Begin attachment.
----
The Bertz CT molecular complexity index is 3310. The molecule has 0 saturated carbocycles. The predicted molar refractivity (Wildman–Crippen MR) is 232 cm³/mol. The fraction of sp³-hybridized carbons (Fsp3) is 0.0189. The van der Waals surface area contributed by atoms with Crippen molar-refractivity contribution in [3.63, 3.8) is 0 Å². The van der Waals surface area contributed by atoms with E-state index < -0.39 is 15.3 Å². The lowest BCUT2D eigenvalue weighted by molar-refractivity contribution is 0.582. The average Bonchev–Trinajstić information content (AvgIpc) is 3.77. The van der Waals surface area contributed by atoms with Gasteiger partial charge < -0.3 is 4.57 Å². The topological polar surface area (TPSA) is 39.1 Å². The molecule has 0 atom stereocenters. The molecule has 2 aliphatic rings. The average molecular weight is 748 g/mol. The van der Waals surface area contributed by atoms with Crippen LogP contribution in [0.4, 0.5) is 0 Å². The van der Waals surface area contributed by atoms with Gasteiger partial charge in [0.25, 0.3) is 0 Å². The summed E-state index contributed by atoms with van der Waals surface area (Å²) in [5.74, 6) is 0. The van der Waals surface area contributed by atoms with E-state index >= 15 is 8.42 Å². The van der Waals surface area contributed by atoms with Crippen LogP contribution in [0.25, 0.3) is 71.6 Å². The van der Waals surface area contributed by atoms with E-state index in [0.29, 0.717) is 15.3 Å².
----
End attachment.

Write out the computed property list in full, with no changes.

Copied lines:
The Bertz CT molecular complexity index is 3310. The molecule has 0 saturated carbocycles. The predicted molar refractivity (Wildman–Crippen MR) is 232 cm³/mol. The fraction of sp³-hybridized carbons (Fsp3) is 0.0189. The van der Waals surface area contributed by atoms with Crippen molar-refractivity contribution in [3.63, 3.8) is 0 Å². The van der Waals surface area contributed by atoms with E-state index < -0.39 is 15.3 Å². The lowest BCUT2D eigenvalue weighted by molar-refractivity contribution is 0.582. The average Bonchev–Trinajstić information content (AvgIpc) is 3.77. The van der Waals surface area contributed by atoms with Gasteiger partial charge < -0.3 is 4.57 Å². The topological polar surface area (TPSA) is 39.1 Å². The molecule has 0 atom stereocenters. The molecule has 2 aliphatic rings. The average molecular weight is 748 g/mol. The van der Waals surface area contributed by atoms with Crippen LogP contribution in [0.4, 0.5) is 0 Å². The van der Waals surface area contributed by atoms with Gasteiger partial charge in [0.25, 0.3) is 0 Å². The summed E-state index contributed by atoms with van der Waals surface area (Å²) in [5.74, 6) is 0. The van der Waals surface area contributed by atoms with E-state index >= 15 is 8.42 Å². The van der Waals surface area contributed by atoms with Crippen LogP contribution in [0.25, 0.3) is 71.6 Å². The van der Waals surface area contributed by atoms with E-state index in [0.29, 0.717) is 15.3 Å².